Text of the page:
Richard Yonck

The Intelligence Report

Rise of the Intelligent Machines (Part 1)

Will machines ever think?

Posted Jul 29, 2011

Clockwork gears

We are far from the only biological intelligence on the planet. Primates and cetaceans are certainly intelligent, even sentient. Few of us would quibble with that. If we step back a little further, even "lower" mammals, birds, reptiles and amphibians display significant intelligence. Taken a bit further, we have little problem ascribing intelligence to insects and worms, even if it is, by our standards, rudimentary.

So how far back along our ancestral line can we take this? One of the earliest multi-celled animals, cnidarians, had the first neural net, a precursor to the far more complex brains that would come later. Can we go further still? Single-celled organisms such as paramecium and cyanobacteria can move in response to light, heat and chemical gradients. Is this intelligence? The better question might be, relative to what?

I'd argue that we could take this game considerably further, but let's stop here at a stage with it's roots firmly set 3.8 billion years ago. For the next 2 billion years, single-celled life would be the highest intelligence on this planet. Then more complex forms of life began to evolve. While the accompanying growth in intelligence was not entirely linear, nevertheless, there was a steadfast progression. Perhaps more importantly, this growth in morphological and intellectual complexity came about with increasing speed.

Humankind has been on this planet for around 2.5 million years, if we use Homo habilis as our starting point. This is less than one thousandth of the total time life has been on Earth. While we've been significant tool users from before that time, our next real burst of technological activity came about 50,000 years ago, concurrent with the development of complex language. After that, there were spurts and golden ages here and there, but from a modern perspective, things really got going during the European Renaissance and the Age of Enlightenment that followed.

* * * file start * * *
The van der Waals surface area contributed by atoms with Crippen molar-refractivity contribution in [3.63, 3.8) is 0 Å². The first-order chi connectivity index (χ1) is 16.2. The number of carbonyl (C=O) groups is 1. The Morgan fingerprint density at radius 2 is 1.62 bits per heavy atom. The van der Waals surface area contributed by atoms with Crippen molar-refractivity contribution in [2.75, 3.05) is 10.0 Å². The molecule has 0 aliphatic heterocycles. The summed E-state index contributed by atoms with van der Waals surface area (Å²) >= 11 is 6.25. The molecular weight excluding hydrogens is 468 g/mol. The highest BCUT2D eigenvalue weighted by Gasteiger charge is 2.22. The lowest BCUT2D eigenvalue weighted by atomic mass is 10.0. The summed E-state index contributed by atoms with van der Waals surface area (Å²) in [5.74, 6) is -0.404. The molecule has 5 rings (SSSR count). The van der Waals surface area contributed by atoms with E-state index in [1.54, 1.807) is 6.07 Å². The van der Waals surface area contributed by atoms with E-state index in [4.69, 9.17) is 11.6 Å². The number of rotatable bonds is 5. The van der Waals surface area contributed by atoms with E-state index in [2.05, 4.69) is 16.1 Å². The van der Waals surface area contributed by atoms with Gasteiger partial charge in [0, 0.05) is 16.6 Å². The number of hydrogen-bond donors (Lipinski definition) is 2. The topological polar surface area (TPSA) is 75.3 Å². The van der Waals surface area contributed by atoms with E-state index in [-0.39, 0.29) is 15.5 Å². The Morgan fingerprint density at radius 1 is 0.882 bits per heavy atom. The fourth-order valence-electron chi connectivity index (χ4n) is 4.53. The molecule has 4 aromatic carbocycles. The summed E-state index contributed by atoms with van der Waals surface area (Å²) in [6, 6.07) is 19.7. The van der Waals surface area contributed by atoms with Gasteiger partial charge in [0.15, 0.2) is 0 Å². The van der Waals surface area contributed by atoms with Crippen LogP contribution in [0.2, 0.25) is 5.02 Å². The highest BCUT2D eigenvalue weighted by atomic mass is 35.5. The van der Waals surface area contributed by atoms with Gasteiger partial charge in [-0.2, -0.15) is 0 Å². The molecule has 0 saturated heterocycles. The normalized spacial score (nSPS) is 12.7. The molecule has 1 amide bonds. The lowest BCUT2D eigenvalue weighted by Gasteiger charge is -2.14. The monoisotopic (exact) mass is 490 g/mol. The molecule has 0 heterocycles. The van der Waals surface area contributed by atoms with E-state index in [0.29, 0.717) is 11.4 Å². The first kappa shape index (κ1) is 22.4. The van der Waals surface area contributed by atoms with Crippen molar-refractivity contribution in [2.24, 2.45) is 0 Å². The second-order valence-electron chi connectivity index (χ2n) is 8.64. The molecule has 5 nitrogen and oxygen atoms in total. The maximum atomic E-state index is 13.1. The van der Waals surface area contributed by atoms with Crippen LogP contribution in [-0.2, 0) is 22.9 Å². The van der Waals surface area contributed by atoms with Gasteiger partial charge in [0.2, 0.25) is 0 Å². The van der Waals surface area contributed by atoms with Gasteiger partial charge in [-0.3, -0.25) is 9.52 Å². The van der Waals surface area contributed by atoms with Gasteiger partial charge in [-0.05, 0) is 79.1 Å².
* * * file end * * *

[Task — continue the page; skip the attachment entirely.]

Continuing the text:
Clocks and clockwork gadgets, mechanical toys, simple adding machines. These seem quaint now, but were among the height of scientific achievements of the day. So modern were these technologies that they became metaphors for our mental processes. The brain was conceived as being composed of myriad clockwork gears churning out our thoughts.

As technology advanced, so too did our metaphors. Hydraulics. Telegraph lines. Relays. Computers. In each era, the most complex and miraculous of our new technologies served also as our map for understanding the much greater complexities of the brain. While all of these metaphors were far from accurate, they did acknowledge a link between the biological processes of our intelligence and the technological processes of our machines.

Our understanding of the brain continues to grow with each passing day. This may eventually lead to emulating our intelligence in silicon or on some other substrate. At the same time, it's also becoming clear that higher machine intelligence needn't necessarily be based on existing biological structures. In other words, there's more than one path technology can take on the journey to higher thought.

The advance of technology is accelerating, bringing with it machines that can outperform human beings in a rapidly growing number of arenas. Pattern recognition systems that sort images, pick out faces in crowds, identify anomalous behaviors. Supercomputers that play chess better than a person ever could. Knowledge systems such as IBM's Watson, which recently beat two of the all-time champions of the game show, Jeopardy.

Yes, each of these represents a small subset of the vast array of human intelligences. But step by step, we're being equaled and more importantly, surpassed. As we've seen in both biology and technology, this is a march that is taking place with ever more rapid strides. Complexity breeds still further complexity, cross-fertilizing itself into previously unconceived of combinations. The world is quickly approaching a time when humanity may come to share the world with an equal or greater intelligence. One that will have been of our own making.


(This multi-part series will explore the rise of machine intelligence, research and advances that will impact its development and what this may mean for the future of human intelligence. Next: How to Build a Brain)

* Yes, I said behaviors.